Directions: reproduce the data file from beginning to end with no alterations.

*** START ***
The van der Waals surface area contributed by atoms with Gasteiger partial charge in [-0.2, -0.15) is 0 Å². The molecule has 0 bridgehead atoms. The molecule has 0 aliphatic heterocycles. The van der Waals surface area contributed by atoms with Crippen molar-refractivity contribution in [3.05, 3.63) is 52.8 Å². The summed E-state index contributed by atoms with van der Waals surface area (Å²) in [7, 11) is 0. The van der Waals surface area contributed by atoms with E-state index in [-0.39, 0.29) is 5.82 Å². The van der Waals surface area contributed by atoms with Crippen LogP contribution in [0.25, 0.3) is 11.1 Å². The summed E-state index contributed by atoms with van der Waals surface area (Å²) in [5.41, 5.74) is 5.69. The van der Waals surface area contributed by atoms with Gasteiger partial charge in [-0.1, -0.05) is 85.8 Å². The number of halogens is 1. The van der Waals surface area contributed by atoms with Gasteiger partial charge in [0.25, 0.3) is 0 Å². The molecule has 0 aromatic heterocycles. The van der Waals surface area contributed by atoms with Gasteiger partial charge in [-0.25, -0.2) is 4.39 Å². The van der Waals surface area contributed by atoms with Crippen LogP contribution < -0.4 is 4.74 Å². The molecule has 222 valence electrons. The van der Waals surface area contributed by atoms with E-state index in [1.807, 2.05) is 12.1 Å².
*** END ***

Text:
The van der Waals surface area contributed by atoms with Gasteiger partial charge in [-0.2, -0.15) is 0 Å². The molecule has 0 bridgehead atoms. The molecule has 0 aliphatic heterocycles. The van der Waals surface area contributed by atoms with Crippen molar-refractivity contribution in [3.05, 3.63) is 52.8 Å². The summed E-state index contributed by atoms with van der Waals surface area (Å²) in [7, 11) is 0. The van der Waals surface area contributed by atoms with E-state index in [-0.39, 0.29) is 5.82 Å². The van der Waals surface area contributed by atoms with Crippen LogP contribution in [0.25, 0.3) is 11.1 Å². The summed E-state index contributed by atoms with van der Waals surface area (Å²) in [5.41, 5.74) is 5.69. The van der Waals surface area contributed by atoms with Gasteiger partial charge in [-0.1, -0.05) is 85.8 Å². The number of halogens is 1. The van der Waals surface area contributed by atoms with Gasteiger partial charge in [0.25, 0.3) is 0 Å². The molecule has 0 aromatic heterocycles. The van der Waals surface area contributed by atoms with Gasteiger partial charge in [-0.25, -0.2) is 4.39 Å². The van der Waals surface area contributed by atoms with Crippen LogP contribution < -0.4 is 4.74 Å². The molecule has 222 valence electrons. The van der Waals surface area contributed by atoms with E-state index in [1.807, 2.05) is 12.1 Å².